2020 - a memorable year for sport? Well, we can dream...

Now then, everyone: how was your New Year? A quiet one this time around?

Thursday, 7th January 2021, 4:00 pm
Things we missed in 2020 - a packed Devonshire Park / Picture: Getty

Never mind – some of us are getting a little too old for party festivities anyway. So, with a pin-sharp New Year’s Eve outside, and a cosy blazing fire inside, this sports reporter found himself curled up with his favourite tipple (freshly ground coffee, since you ask) and the mind drifted back – to the 2020 that might have been….

Eastbourne Borough’s remarkable transformation continued under Danny Bloor. The financial crisis of Autumn 2019 had left the club’s very survival in doubt, but Bloor’s powers of motivation turned the Sports from relegation candidates to play-off challengers.

Victory in the final league game, at Hampton and Richmond, squeezed Borough into seventh place, and a narrow play-off defeat at Slough Town. “Promotion might have been a step too soon,” reflected Bloor, “but make no mistake, we will get stronger from here!”

Things we missed in 2020 - Sussex at The Saffrons / Picture: Jon Rigby

And the season finished in triumph on May Bank Holiday, with a 4-2 Senior Cup Final victory over Albion’s Under-23s at the Amex.

Meanwhile, in both directions along the coast, there were triple celebrations. Hastings United and Worthing each clinched the title in their respective Isthmian divisions, while locally John Lambert’s Town were crowned Southern Combination champions. What a season!

On a personal note, after an April family break in Nice to mark a special birthday, I was delighted to line the Strand on a bright Sunday morning to cheer on my daughter completing the London Marathon. As it happened, my very sporty next door neighbours were running it too.

Nationally, many sports enjoyed a great summer season during the long weeks of warm dry weather. The 2020 Euros saw Gareth Southgate’s England finally claim a major title – all the sweeter for overcoming old rival Germany in the Wembley final. Further afield, what a show Tokyo gave us! Finest Olympics since London 2012!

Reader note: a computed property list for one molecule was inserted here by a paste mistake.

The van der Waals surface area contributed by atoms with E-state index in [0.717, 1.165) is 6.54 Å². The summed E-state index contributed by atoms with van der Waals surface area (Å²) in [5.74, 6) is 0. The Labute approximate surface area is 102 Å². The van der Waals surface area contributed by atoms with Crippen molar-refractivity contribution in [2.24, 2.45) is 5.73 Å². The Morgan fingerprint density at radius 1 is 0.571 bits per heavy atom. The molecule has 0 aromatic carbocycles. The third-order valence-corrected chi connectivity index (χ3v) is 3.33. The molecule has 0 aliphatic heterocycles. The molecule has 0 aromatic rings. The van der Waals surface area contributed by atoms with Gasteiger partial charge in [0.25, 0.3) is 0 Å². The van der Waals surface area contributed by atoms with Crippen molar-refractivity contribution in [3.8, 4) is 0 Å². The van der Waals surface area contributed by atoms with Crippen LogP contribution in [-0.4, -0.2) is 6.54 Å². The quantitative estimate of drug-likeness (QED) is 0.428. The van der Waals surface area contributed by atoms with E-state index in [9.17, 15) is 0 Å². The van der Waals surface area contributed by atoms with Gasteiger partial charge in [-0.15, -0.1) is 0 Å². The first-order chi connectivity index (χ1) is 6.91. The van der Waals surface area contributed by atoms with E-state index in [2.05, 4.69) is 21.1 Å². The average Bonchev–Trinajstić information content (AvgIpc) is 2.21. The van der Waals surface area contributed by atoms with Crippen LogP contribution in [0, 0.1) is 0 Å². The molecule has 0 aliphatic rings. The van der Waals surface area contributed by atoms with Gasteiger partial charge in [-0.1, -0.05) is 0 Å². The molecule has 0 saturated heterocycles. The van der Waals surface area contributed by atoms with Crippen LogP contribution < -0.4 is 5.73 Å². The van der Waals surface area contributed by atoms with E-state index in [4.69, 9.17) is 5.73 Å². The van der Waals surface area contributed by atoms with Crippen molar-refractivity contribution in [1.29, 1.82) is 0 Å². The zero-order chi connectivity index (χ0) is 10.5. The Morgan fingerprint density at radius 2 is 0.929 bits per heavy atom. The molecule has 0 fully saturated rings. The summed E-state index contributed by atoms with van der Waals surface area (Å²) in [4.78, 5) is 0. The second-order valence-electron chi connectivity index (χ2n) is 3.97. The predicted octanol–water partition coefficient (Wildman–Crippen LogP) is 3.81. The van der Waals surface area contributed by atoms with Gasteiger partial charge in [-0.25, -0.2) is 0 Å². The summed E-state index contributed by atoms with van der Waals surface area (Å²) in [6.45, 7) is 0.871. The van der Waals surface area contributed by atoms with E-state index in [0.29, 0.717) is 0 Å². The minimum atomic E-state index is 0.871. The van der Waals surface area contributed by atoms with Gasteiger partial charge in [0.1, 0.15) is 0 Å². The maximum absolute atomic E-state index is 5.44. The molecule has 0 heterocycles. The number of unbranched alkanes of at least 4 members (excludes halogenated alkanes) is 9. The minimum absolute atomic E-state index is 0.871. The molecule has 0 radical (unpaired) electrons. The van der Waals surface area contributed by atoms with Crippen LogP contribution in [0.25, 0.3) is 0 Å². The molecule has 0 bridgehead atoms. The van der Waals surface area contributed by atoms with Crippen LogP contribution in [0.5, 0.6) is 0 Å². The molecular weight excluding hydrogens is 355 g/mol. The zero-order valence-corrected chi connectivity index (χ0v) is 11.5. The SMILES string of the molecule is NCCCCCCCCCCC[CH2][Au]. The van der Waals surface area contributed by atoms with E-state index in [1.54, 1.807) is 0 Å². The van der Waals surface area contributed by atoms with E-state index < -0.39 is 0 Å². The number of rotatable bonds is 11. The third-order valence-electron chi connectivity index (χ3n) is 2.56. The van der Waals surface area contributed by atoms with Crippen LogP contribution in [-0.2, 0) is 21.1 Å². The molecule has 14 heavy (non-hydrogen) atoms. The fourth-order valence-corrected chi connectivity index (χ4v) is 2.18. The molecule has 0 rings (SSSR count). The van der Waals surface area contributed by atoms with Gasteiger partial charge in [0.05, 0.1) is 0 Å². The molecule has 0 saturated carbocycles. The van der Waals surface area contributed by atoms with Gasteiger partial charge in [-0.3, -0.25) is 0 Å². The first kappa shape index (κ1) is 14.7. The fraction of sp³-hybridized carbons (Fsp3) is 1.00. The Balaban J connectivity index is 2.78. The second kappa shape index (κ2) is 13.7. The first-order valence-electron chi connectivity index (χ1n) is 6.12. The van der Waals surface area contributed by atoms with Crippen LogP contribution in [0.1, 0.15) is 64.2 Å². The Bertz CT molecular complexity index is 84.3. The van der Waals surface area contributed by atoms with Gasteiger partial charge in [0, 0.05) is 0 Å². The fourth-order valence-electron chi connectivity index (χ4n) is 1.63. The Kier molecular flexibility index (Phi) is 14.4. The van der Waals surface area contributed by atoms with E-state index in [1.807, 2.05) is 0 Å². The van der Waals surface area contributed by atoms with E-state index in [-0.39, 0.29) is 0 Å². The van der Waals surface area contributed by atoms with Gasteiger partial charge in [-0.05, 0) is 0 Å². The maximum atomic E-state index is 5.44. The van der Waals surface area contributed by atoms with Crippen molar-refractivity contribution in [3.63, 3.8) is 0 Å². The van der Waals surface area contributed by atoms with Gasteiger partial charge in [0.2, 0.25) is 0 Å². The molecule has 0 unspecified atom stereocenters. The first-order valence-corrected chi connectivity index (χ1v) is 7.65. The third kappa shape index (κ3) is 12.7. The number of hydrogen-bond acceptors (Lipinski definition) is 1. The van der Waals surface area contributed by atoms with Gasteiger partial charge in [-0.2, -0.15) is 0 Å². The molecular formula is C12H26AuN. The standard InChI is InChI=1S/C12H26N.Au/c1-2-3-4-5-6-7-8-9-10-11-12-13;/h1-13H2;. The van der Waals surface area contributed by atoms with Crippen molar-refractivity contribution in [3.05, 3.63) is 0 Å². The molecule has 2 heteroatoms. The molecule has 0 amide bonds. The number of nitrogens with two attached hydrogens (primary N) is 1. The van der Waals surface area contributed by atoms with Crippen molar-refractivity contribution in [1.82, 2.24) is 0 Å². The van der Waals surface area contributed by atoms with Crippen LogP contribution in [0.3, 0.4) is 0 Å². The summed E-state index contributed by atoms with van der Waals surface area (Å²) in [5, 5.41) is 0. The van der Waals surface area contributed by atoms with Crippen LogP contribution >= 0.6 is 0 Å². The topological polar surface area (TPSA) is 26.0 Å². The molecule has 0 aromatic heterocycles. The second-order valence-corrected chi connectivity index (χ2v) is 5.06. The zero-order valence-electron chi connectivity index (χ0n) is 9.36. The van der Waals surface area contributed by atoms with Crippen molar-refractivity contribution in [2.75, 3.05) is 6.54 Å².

And here at home, the Eastbourne Tennis Week simply shone. The weather, the setting, the milling crowds, and the stunning matches. No-one who was on Centre Court on that Saturday afternoon will ever forget: our own Jo Konta – having defeated top seed Ash Barty in the semi-final – edging a nail-biting final against US wunderkind Coco Gauff.

The sporting action still tumbled out, nationally and locally. An August highlight was the sight of a packed Saffrons, revelling in that grand Sussex victory over Kent, on their way to the One Day title. And – again a personal moment – my little pilgrimage to watch Gloucester City the club I’ve supported for over 60 years, finally returning in triumph to their new ground after losing the old one to flooding more than 13 years earlier.

Week by week, sport seemed to enrich our lives. From the Borough to the Premier League, from the kids’ coaching to the Park Runs, my fireside musings were simply a cascade of happy, glowing 2020 memories. And then Mrs A nudged me, and I woke up….

Dream on, everyone. It may have been nicer in Nice, but Easyjet cancelled our flights. Hastings, Worthing and Eastbourne Town saw their seasons maddeningly frozen. The Senior Cup Final was cancelled, together with Saffrons cricket and Devonshire Park tennis. And my beloved Gloucester City did return home – behind closed doors.

Humankind, said the poet TS Eliot, cannot bear too much reality. Well, the reality was grim, but we can’t rewrite it. What we can still cherish, though, are the little triumphs, the achievements against the odds, the determination not to be defeated.

No, my daughter couldn’t run her London Marathon – but she ran one in October instead, on an empty Wimbledon Common (and she coaxed the family into jogging along with her!). And my next door neighbours did complete the Marathon on April 26th – by running 384 times around their own garden! Take a bow, Liz, Sue and Fin!

The Wretched Virus did not defeat us. Captain Sir Tom was walking for England, and so was Tony Hudgell, that brave little double amputee. Sport is just one facet of our lives, and we missed so much of it – but it did cling on, and as life returns, it will be back all the stronger. However high the challenge, we can climb higher.